• Within ASEAN, many cities are pushing for a smart city concept. For example, in Bangkok, while known as a travel and tourism city, have also targeted the “Smart City” concept. For example, the plan is for Bangkok to have about 10,000 sites for Free Wifi, so that in most places in Bangkok, the internet will be available. Then the management of Bangkok itself, from traffic to crime, is dependent a great deal on massive numbers of surveillance cameras. Then for the various ministry, that serves the public in Bangkok, most have went on-line, with their service.

Wikipedia says:

Smart(er) cities have also been used as a marketing concept by companies and by cities.

Smart cities can be identified (and ranked) along six main axes or dimensions.[2] These axes are: a smart economy; smart mobility; a smart environment; smart people; smart living; and, finally, smart governance. These six axes connect with traditional regional and neoclassical theories of urban growth and development. In particular, the axes are based – respectively – on theories of regional competitiveness, transport and ICT economics, natural resources, human and social capital, quality of life, and participation of citizens in the governance of cities.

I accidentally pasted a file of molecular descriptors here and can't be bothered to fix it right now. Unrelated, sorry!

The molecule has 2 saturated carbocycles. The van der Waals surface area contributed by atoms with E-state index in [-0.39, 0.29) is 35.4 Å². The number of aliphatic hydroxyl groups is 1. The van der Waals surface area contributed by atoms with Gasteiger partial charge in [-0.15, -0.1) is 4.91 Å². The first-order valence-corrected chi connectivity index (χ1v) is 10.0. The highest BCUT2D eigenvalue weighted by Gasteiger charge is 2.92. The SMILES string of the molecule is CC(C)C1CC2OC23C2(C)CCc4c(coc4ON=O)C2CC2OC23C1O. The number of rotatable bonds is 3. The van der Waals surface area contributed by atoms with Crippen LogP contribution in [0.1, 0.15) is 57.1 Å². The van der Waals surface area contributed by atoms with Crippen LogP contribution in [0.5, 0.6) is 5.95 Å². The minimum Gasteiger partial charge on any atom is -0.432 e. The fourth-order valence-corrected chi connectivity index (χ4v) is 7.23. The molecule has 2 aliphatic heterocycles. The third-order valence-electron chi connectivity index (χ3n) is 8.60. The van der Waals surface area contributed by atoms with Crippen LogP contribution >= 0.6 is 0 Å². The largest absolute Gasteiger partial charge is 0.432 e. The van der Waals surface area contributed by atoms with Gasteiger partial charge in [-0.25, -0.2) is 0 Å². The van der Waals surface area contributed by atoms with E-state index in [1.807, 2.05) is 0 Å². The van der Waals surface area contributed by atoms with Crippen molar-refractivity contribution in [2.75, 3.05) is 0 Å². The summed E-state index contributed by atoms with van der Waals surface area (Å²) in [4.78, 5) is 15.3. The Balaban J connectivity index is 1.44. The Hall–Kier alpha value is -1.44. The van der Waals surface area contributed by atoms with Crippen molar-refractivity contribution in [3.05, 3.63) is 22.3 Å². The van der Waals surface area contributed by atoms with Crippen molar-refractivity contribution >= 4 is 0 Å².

A city can be defined as ‘smart’ when investments in human and social capital and traditional (transport) and modern (ICT) communication infrastructure fuel sustainable economic developmentand a high quality of life, with a wise management of natural resources, through participatory action and engagement.

The concept of the smart city as the next stage in the process of urbanisation has been quite fashionable in the policy arena in recent years, with the aim of drawing a distinction from the termsdigital city or intelligent city.[3] Its main focus is still on the role of ICT infrastructure, but much research has also been carried out on the role of human capital/education, social and relational capital and environmental interest as important drivers of urban growth.